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Vin De Set's New Menu is Part Classic, Part Modern, and All Good

Photograph by Kevin A. Roberts

2017 Chouteau
Lafayette Square
Lunch Tue–Fri, dinner Tue–Sun

Average Main Course: $20
Dress: Shoot the gap between that Hermès scarf and your black beret.
Reservations: Vin de Set is popular in all seasons—so yes, at all times.
Chef: Ivy Magruder

Is aioli the new ketchup? We’re seeing it more frequently around town, including on a recent visit to try chef Ivy Magruder’s new semi-French menu at Vin de Set. The menu includes a delightful collection of dishes—traditional enough to thrill bistro devotees, but modern enough to provide new tastes and combinations. Best of all, Magruder executes it with style.

And so we sat in the small second dining room, where the menu listed such dishes as onion soup, croque-monsieurs, five different mussel preparations, ratatouille—and more. Frog legs, no longer a novelty (an apparent response to the skyrocketing price of chicken wings), are flash-fried and served with a tarragon aioli; the meat isn’t overcooked and the aioli is excellent. Pork belly, smoked and cooked gently sous-vide, sits on white beans and wears thin ribbons of fried leek, the flavors mixing to fine effect. We saved some aioli for dipping the frites; garlic mayonnaise is made for good fries like these, and the tarragon improves it.

Two fat ravioli are stuffed with chopped, braised short rib and pair well with a wonderful carrot purée. A crepe is stuffed with smoked salmon, mascarpone, capers, and shallots. And a holdover from a previous menu, the Alsatianesque tarte flambée—a flatbread with bacon, onions, and Gruyère cheese—remains a winner.

There’s duck confit, of course, but it’s called buttermilk-fried confit. It includes a leg quarter of rich, tender duck under the breading—all on a mound of mashed potatoes, slightly lumpy and generously seasoned, topped with a bacon-sage sauce that looks like milk gravy. Braised lamb shank has that same moist, tender quality, its sauce mostly pan juices with a little rosemary.

We counted three vegetarian entrées, but we succumbed to the meat. Oxtail is rarely seen on local menus, and it’s a shame; for those who like osso bucco or lamb shank, the meat has that same rich quality, and here it’s braised in red wine. The star of the evening, though, was the veal liver, seared and sliced, then served atop smaller slices of portobello mushrooms in a sauce that uses port wine, giving it a sweet-and-sour kick. A generous number of steamed fingerling potatoes soak up the juices. The combination of flavors and textures is vibrant.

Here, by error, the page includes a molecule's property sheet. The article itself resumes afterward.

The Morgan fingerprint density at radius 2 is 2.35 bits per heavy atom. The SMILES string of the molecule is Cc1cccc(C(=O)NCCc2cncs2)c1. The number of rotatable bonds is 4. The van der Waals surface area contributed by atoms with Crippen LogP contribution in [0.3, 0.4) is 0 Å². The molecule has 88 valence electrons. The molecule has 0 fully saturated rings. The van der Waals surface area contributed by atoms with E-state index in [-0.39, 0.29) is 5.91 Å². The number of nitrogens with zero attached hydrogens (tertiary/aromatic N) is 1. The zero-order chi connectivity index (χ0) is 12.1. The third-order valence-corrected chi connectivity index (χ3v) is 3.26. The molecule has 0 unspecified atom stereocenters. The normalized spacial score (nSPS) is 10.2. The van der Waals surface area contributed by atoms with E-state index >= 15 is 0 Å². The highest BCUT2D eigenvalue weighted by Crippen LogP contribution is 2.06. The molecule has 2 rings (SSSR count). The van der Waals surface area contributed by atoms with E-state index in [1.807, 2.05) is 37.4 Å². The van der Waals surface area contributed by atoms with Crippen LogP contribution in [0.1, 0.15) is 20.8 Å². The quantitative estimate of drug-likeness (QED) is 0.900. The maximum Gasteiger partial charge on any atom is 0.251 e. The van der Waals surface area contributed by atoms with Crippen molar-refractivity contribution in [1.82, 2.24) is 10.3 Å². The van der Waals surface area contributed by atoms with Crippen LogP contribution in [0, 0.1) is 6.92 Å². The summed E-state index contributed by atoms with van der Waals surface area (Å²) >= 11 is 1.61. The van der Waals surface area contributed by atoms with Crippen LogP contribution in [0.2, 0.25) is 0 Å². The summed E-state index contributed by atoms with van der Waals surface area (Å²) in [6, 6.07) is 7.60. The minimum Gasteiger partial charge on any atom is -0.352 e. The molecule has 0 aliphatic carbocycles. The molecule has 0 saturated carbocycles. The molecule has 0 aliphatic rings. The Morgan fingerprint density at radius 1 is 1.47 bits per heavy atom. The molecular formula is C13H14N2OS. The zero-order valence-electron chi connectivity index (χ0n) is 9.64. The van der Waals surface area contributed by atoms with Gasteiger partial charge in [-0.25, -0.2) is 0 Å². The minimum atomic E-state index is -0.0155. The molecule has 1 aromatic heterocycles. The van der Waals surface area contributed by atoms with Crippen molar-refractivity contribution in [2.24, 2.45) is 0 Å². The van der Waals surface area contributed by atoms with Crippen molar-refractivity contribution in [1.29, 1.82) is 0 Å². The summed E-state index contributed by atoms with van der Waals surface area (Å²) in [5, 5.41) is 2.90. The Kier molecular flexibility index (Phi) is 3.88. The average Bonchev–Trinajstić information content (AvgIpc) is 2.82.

It might be odd to think of a chocolate dessert as light, but such is the case with Vin de Set’s chocolate soufflé roulade. A fluffy batter is baked in a wide, shallow pan, then covered with whipped cream and rolled; vanilla-bean ice cream sits alongside, and another dollop of whipped cream finishes things off. It’s perfect after a rich entrée. A cheese platter—available on the menu as a first course—is also served as a dessert. Besides the usual fruit and bread, the plate includes a roasted eggplant spread, a little tapenade, and dice of spicy tomato aspic, a Mad Men–like garnish.

In addition to an impressive wine list, the menu includes some classic cocktails. Our sidecar of brandy, Cointreau, and lemon juice was excellent, cold and smooth. The French 75—made with gin, champagne, lemon juice, and Grand Marnier—was less successful, arriving only a couple of degrees below room temperature and tasting far too sweet.

Set up on busy nights, the second dining room, several steps below the main dining room, has a view of the kitchen. The noise level is mellow, just right for a quartet of high-verbals at dinner. And though the place was rocking, service was first-rate.

The Bottom Line:  In a French city with few French restaurants, Magruder's decision to lean in that direction hits home.

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